In my shop, pencil lines come in three sizes: thick, medium, and fine. Thick lines are what I use on rough lumber to mark out parts that will come out of a board. For this, I use what has been mistaken in the past as a mechanical pencil, but it’s not. A lead holder does just that. It holds a long, thick piece of lead to make it easier to mark with.

Now, I know that some of you are already rolling your eyes and remarking that I’m cracked. What’s the difference between a mechanical pencil and a lead holder? The difference is that I don’t use mechanical pencils, but I do use a lead holder… back to the story.

I use a soft lead (4B) and it leaves thick, dark lines on most woods, making it perfect for the task. The diameter of the lead is a whopping 5.6mm (that’s around 1/4 in. for those of you still using imperial) and I rarely sharpen it because I’m not looking for a precision line. I use this pencil in lieu of a carpenter’s pencil because I find that there is a lot of variation in the hardness of the lead with carpenter’s pencils, so they are not predictable.

My next pencil is a good old HB. I like the #2 HB Ticonderoga mostly because it is triangular in profile and has a slightly larger diameter that fits nicely in my large paw. Before any of you cry foul, I’m not receiving payments from the folks at Dixon and this isn’t a thinly veiled advert for anyone. I like the pencil, and as far as I know, no one else makes them. (However, I wouldn’t say no if a gross of these pencils turned up at my door.)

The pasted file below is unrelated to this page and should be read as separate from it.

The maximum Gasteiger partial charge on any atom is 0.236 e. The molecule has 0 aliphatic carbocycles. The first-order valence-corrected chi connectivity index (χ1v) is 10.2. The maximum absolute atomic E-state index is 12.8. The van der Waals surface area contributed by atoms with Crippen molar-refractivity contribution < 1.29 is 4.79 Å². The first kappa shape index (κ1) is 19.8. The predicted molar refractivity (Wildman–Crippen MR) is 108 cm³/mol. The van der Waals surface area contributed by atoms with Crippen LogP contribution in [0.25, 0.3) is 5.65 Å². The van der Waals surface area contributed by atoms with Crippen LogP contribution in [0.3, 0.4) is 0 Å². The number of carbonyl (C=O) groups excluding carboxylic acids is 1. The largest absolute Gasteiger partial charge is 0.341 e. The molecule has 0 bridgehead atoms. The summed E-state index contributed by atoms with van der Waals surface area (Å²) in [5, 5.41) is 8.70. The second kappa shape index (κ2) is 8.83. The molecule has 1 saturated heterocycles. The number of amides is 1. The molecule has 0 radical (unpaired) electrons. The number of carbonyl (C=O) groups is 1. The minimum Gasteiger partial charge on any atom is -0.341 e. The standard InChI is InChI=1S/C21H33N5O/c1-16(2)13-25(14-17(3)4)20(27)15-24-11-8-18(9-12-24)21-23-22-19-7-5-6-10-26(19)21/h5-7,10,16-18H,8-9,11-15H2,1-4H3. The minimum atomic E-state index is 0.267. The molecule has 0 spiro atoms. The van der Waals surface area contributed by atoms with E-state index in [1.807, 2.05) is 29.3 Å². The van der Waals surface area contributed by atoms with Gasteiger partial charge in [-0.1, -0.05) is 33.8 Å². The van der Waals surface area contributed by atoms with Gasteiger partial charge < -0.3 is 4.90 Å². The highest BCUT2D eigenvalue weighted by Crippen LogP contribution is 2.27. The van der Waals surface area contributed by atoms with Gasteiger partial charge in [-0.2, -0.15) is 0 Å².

Finally, and most importantly, is the pencil I use for fine lines. These lines are used to indicate locations for joinery so they have to be dark, clear, and thin. This is where most people would grab a mechanical pencil. I find the #3 H Ticonderoga is the best for these qualities. The #3 H leaves a dark line, and the added hardness makes it so the pencil doesn’t blunt easily. You can get even finer lines out of this pencil if you use a long-point sharpener. Unless you are sharpening a mascara pencil, I feel that all pencils should have a long point – they just last so much longer that way. They will also slip into knife lines to help you see them better, a big plus if you have more experienced eyes.

The pencils I’ve mentioned are easy to find and are inexpensive so they won’t break the bank. The lead holder that I have is a pencil kit that you can easily turn to make your own custom variety. So, say goodbye to broken leads, and stringing together expletives when it happens. Whether you are making bold, inaccurate marks or fine lines for joinery, remember that your woodworking will only be as good as your marking. Take the time to find your favorite pencils but for the love of wood, leave the mechanical pencils in the desk.